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Easter promise – Easter joy

April 23, 2011 No Comment

by Thomas Kruesel

The assignment for this article couldn’t have come at a worse time. And the ASAP deadline didn’t help. “At least,” I told myself, “I have a clear deadline!”

The request arrived early in Lent, at the start of a week that included two funerals, a Church Council retreat, a two-day trip to Victoria to see a medical specialist, and close on the heels of a difficult anniversary in my life. As I prayed and struggled with what to write, I realized God was calling me to invite you into my thoughts and meditations over the last few days. I do this hoping God will give you the same comfort and encouragement He has given me.

Let’s start with the week’s first funeral. It was for a long-time member of our congregation, a quiet, gentle man who enjoyed gardening.  In good health and active all his life, he was working in his yard one day and went into the shed to find a tool. He never came out. In that moment he was gone. It was his heart, and his death was a shock to everyone who knew him. There was no warning. He wasn’t under doctor’s care. He didn’t even have time to start toward the house to call for help. In an instant, he was gone.

His passing drove home the message of the results of sin in the lives of God’s people—not necessarily specific sins this individual had committed in his life, although I know there were those to consider. Scripture tells us, “Therefore, just as sin entered the world through one man, and death through sin, and in this way death came to all men, because all have sinned…” (Rom. 5:12). And death is no respecter of person, race, gender, economic class…or age. It can come at any time, and is not required to call ahead.

The anniversary I alluded to earlier was the anniversary our son’s death—at that point our only child—shortly before his second birthday, twenty years ago.  The death of our church member in many ways reminded me of our son’s death. Although they were separated by decades in age, their deaths were very similar. Unexpected. A tremendous shock. Arriving near the start of Lent. In the middle of a busy life. Yet, as anyone who suffered through a similar experience can attest, when death visits close to home, your world comes to a screeching halt and then collapses around you. I confess that the death of my son created a spiritual struggle in my life the likes of which I had never experienced. I questioned my faith. I was angry. I was hurt. I was wondering.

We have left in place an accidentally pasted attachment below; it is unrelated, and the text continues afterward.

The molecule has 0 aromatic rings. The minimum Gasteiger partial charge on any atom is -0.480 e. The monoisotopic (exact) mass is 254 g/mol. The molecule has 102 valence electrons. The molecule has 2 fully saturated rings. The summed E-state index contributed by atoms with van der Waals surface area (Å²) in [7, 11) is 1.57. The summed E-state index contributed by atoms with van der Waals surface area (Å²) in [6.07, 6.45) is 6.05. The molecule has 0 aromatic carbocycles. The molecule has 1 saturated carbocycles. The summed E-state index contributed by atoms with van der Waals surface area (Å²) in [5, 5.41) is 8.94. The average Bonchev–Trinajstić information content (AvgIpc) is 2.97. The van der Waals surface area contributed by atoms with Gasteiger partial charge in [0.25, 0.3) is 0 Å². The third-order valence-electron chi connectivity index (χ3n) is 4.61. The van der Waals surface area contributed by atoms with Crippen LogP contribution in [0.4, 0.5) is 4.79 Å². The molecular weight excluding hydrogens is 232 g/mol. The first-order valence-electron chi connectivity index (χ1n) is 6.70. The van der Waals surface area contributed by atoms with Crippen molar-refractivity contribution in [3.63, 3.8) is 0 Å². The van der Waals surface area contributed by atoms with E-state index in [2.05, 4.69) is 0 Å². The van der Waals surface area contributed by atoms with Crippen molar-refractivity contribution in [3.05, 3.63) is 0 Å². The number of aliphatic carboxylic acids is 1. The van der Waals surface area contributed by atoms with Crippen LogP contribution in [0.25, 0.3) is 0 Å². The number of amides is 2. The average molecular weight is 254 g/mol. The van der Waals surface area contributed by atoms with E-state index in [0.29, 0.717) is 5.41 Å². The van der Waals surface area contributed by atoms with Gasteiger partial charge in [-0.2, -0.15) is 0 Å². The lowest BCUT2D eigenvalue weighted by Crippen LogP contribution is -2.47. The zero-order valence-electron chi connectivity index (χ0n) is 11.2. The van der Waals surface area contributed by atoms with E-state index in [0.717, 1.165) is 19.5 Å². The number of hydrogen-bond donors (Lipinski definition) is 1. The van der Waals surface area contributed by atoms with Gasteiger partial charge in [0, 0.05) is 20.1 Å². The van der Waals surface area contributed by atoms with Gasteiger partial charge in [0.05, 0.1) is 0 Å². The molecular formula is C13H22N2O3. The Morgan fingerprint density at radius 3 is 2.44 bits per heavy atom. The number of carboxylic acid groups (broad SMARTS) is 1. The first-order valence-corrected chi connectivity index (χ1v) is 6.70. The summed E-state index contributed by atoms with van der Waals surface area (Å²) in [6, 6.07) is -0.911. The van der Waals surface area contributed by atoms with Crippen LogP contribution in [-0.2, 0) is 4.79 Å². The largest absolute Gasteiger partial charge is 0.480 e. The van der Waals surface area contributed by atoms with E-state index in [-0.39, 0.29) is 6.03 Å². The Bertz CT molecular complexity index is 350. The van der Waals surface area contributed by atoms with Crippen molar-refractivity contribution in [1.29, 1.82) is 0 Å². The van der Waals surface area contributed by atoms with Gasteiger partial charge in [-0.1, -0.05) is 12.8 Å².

In God’s Easter promise I am assured that death is no longer the end

God in his loving-kindness used that time—and this article—to remind me that although I like to think I am in charge of my life, this is just an illusion. While I plan and prepare, and run from appointment to appointment thinking I have everything taken care of, I can forget how little control I have. Life is so fragile. We forget that we all have a deadline. We don’t know exactly when that time will come, but whether it’s at the end of time, or at the end of our time, our life on earth will end.  We can thank God that this fragile life is held in the powerful, loving hands of the Almighty God who created all things; the hands of the God who reigns on high and orders all things with our good in mind. We see those hands, torn and bleeding, nailed to a cross, when our Lord suffered and died in our place that we may have forgiveness of sins, peace and eternal life.

Jesus’ resurrection that first Easter Sunday proclaims His victory over death for us. It is through faith in this promise that God gives us the Easter joy we need to face the darkest times in our lives. His ultimate promise gives us joy even in the face of death when we remember Jesus’ words, “I will come back and take you to be with me that you also may be where I am” (John 14:3).

I have experienced God’s loving hands, carrying me when I could no longer go on, and felt the certain hope I have that He will never let me down, bringing me through my pain, struggles and doubts. In God’s Easter promise I am assured that death is no longer the end, but the beginning of life everlasting. I know that because God is faithful, He will keep His promise of a joyful reunion with His people around the heavenly throne. The same promises He makes to me, He makes to all His children. How clear is the Word of our risen Lord, who says, “I give them eternal life, and they shall never perish; no one will snatch them out of my hand” (John 10:28). May God continually fill you with this Easter joy as you cling to His Easter promise.

Rev. Thomas Kruesel is pastor of Bethany Lutheran Church in Campbell River, B.C. and serves as third vice-president of Lutheran Church–Canada.

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